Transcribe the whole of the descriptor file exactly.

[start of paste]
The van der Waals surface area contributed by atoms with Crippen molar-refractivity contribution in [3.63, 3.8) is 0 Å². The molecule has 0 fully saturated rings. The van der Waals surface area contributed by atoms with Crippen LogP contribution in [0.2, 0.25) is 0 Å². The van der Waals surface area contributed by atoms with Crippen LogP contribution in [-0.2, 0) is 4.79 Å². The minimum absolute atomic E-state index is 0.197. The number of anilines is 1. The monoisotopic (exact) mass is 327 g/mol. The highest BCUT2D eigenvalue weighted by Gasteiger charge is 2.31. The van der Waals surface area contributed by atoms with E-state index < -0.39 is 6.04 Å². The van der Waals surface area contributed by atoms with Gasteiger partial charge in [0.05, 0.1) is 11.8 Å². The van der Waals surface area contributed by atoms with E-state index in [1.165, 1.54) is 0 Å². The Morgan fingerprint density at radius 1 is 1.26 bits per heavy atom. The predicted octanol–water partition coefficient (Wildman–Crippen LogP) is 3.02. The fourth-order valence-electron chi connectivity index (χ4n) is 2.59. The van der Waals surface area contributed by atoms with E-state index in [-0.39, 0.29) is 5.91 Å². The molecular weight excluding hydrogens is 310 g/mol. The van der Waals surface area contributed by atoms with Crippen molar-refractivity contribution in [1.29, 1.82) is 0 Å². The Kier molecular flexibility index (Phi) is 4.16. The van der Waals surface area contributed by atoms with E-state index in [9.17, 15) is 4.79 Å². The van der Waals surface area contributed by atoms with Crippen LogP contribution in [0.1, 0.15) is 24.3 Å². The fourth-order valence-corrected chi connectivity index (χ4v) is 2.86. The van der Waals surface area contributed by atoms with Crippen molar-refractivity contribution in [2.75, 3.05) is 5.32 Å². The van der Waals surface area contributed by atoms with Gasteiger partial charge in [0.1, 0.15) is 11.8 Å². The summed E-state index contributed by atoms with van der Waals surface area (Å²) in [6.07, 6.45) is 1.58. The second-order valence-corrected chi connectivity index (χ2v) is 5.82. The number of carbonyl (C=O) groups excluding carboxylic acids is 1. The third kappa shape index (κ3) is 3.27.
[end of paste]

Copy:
The van der Waals surface area contributed by atoms with Crippen molar-refractivity contribution in [3.63, 3.8) is 0 Å². The molecule has 0 fully saturated rings. The van der Waals surface area contributed by atoms with Crippen LogP contribution in [0.2, 0.25) is 0 Å². The van der Waals surface area contributed by atoms with Crippen LogP contribution in [-0.2, 0) is 4.79 Å². The minimum absolute atomic E-state index is 0.197. The number of anilines is 1. The monoisotopic (exact) mass is 327 g/mol. The highest BCUT2D eigenvalue weighted by Gasteiger charge is 2.31. The van der Waals surface area contributed by atoms with E-state index < -0.39 is 6.04 Å². The van der Waals surface area contributed by atoms with Gasteiger partial charge in [0.05, 0.1) is 11.8 Å². The van der Waals surface area contributed by atoms with E-state index in [1.165, 1.54) is 0 Å². The Morgan fingerprint density at radius 1 is 1.26 bits per heavy atom. The predicted octanol–water partition coefficient (Wildman–Crippen LogP) is 3.02. The fourth-order valence-electron chi connectivity index (χ4n) is 2.59. The van der Waals surface area contributed by atoms with E-state index in [-0.39, 0.29) is 5.91 Å². The molecular weight excluding hydrogens is 310 g/mol. The van der Waals surface area contributed by atoms with Crippen molar-refractivity contribution in [1.29, 1.82) is 0 Å². The Kier molecular flexibility index (Phi) is 4.16. The van der Waals surface area contributed by atoms with E-state index in [9.17, 15) is 4.79 Å². The van der Waals surface area contributed by atoms with Crippen LogP contribution in [0.1, 0.15) is 24.3 Å². The fourth-order valence-corrected chi connectivity index (χ4v) is 2.86. The van der Waals surface area contributed by atoms with Crippen molar-refractivity contribution in [2.75, 3.05) is 5.32 Å². The van der Waals surface area contributed by atoms with Gasteiger partial charge in [0.1, 0.15) is 11.8 Å². The summed E-state index contributed by atoms with van der Waals surface area (Å²) in [6.07, 6.45) is 1.58. The second-order valence-corrected chi connectivity index (χ2v) is 5.82. The number of carbonyl (C=O) groups excluding carboxylic acids is 1. The third kappa shape index (κ3) is 3.27.